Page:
Consider NAS if you work in an environment where many people need access to the same large file (such as a group of photographers who don't live together). A computer with high-speed Internet access might be unable to handle the traffic created by multiple users accessing one large file simultaneously. In such cases, using your own NAS will allow everyone involved in the project access without making lag time or interruptions due to connection issues. 

NAS can help keep track of your files—you'll know exactly where everything is stored—but it's also possible that using network storage could make things more complicated than they need to be! Consider how much effort it will take over time as new technology becomes available: Will upgrading your current system require buying expensive equipment that won't last long enough for its investment cost?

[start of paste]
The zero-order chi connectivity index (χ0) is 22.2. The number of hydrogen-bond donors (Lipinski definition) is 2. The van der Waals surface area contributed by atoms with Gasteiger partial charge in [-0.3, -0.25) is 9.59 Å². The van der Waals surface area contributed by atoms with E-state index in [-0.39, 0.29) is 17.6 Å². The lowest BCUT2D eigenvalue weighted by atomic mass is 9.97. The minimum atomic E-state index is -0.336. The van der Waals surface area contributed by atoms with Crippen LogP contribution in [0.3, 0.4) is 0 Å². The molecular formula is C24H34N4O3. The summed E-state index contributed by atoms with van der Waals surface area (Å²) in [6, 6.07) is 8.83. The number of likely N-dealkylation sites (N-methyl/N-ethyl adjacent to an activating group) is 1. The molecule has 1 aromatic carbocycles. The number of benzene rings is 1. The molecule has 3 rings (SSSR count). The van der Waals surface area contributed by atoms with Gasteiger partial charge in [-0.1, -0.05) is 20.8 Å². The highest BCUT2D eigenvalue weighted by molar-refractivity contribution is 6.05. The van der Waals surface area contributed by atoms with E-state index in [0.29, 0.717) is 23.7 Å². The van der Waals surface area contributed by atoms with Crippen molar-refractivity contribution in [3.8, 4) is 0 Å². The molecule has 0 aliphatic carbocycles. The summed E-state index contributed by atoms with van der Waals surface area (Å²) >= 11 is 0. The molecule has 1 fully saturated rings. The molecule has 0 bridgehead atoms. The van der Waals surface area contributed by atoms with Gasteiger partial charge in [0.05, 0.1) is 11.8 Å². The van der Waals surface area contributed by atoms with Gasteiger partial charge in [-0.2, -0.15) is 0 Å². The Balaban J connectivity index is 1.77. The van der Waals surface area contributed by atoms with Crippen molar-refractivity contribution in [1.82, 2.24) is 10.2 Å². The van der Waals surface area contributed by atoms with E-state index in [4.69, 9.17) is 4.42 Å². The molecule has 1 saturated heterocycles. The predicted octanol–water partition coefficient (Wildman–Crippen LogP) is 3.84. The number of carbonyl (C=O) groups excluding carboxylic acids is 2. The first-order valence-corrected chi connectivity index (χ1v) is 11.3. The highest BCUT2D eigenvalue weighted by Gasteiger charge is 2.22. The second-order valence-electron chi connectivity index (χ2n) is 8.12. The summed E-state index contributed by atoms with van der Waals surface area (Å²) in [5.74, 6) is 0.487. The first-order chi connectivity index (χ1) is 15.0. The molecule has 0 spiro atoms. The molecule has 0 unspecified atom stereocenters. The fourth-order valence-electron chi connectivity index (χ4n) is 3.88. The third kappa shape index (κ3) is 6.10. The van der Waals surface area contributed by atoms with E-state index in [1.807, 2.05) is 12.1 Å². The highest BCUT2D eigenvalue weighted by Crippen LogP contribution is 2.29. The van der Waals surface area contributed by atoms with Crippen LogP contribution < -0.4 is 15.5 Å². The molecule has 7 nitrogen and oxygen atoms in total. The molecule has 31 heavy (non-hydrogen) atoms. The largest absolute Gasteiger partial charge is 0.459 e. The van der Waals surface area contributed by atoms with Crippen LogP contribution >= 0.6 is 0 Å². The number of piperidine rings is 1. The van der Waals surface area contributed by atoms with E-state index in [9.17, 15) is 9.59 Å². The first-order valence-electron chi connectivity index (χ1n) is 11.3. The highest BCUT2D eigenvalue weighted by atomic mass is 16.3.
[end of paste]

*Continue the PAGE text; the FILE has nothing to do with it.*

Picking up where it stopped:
A NAS device can be the foundation of your backup plans. 

You may think that you're safe with cloud storage, but if you want to be sure that all of your files are protected, nothing beats having a copy on physical media. 

If you want to back up your data using other computers in the home, consider using a NAS as an intermediary between their hard drives and cloud services. Then, when one computer is backed up over the network, all of them will be updated at once—a time-saving feature if any family members use multiple devices. 

A good RAID setup on a NAS can protect you from disk failure. 

RAID is a way to combine multiple disks into a single volume, improving reliability and performance. RAID levels are 1-6, with six being the most secure. For example, in RAID level 5, one of your disks will be used as a parity disk while the others serve as data disks. If any disks fail or become corrupted, you can use that parity disk to recover your data! 

If you're looking for good NAS options that provide RAID protection, here are some models we recommend: